..

Nagaland State WebSite
http://www.cic.nic.in/naga1.htm

| CIC Blocks | | Block Addresses | | District Map |

 Nagaland State WebSite

Jammu & Kashmir::
ArunachalPradesh ::
Assam::
Nagaland::
Manipur::
Meghalaya::
Tripura::
Mizoram::
Sikkim::

 

One of the smallest states of the Indian Union, Nagaland is almost unexplored, as far as tourist destinations are concerned. A starkly remote terrain and scenery makes Nagaland, a place worth a visit for those adventurous in spirit.

Situated in the north eastern corner of the country, Nagaland has Assam, Arunachal Pradesh and Manipur on its domestic borders, while Myanmar shares with it, an international boundary on the east. Nagaland lies to the South of Jorhat in Assam, and is home to myriad tribes and sub tribes. The Naga Hills run through this small state, which has Saramati as its highest peak at a height of 12,600 ft. The main rivers that flow through Nagaland are Dhansiri, Doyang, Dikhu and Jhanji.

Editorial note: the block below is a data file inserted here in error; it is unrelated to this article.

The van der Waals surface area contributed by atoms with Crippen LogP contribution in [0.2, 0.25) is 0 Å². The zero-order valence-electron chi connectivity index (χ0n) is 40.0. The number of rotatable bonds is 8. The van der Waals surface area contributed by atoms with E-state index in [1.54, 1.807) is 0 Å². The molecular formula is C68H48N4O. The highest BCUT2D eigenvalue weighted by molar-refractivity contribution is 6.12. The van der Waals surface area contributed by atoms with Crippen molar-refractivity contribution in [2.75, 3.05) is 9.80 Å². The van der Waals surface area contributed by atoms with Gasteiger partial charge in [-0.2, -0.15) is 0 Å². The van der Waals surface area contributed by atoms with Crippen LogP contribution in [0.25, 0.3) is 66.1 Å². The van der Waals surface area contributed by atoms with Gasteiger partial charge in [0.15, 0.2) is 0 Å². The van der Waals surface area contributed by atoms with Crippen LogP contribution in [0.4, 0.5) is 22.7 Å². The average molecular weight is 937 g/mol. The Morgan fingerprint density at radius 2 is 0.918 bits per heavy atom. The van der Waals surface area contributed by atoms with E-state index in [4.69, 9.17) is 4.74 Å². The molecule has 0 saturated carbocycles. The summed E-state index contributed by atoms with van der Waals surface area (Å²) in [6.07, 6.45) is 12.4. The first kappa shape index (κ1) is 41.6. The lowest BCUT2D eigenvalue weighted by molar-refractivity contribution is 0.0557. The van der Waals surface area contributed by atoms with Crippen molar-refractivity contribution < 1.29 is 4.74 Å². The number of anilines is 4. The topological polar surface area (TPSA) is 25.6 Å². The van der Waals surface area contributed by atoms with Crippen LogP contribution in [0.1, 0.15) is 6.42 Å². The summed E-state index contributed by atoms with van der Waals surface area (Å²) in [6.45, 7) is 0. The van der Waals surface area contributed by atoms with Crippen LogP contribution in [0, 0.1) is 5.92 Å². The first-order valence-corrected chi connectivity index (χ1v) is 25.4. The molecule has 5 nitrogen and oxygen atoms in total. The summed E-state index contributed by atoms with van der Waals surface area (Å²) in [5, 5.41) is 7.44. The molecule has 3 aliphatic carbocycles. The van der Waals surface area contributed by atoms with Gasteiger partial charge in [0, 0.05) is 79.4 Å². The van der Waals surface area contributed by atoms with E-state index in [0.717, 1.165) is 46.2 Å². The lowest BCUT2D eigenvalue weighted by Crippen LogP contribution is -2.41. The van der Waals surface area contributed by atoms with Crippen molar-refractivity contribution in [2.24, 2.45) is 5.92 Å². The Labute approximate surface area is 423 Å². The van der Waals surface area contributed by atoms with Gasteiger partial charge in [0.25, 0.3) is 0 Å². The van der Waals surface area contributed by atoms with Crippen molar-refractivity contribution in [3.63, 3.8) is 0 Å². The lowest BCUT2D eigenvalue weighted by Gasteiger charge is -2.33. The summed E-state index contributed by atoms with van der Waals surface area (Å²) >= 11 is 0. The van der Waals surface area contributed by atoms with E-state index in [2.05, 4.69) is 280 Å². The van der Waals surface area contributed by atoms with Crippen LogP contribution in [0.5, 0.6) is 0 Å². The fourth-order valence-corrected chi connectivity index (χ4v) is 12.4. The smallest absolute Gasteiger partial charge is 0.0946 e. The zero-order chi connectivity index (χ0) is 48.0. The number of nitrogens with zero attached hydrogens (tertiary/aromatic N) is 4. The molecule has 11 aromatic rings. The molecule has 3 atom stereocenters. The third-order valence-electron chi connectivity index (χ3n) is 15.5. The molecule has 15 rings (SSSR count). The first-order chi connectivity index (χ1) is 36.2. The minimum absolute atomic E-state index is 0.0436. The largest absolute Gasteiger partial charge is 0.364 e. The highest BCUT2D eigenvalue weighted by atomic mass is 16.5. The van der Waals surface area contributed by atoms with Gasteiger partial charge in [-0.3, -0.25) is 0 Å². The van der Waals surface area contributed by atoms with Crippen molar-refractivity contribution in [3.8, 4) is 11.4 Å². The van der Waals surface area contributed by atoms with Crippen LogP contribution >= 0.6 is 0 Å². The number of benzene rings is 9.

Nagaland comprises the former Naga hills districts of Assam and the former Tuensang frontier divisions. Administered earlier by the President, Nagaland was made a state on 1st December 1963. Nagaland is divided into the six main districts of Mokokchung, Tuensang, Mon, Wokha, Zunheboto, and Kohima.

The Nagas are a handsome and friendly people. High cheek bones, almond eyes, sparkling teeth and bronzed skin set the Nagas apart. In colourful tribal outfits, with bamboo shields sheathed in bear skin and decorated spears, the Nagas are simple people, almost entirely tribal. There are 16 tribes, each having its own dialect, customs and traditional costumes, with the common link being their passion for music, dance and pageantry. The social position of a Naga is borne out by the number of bone necklaces he wears.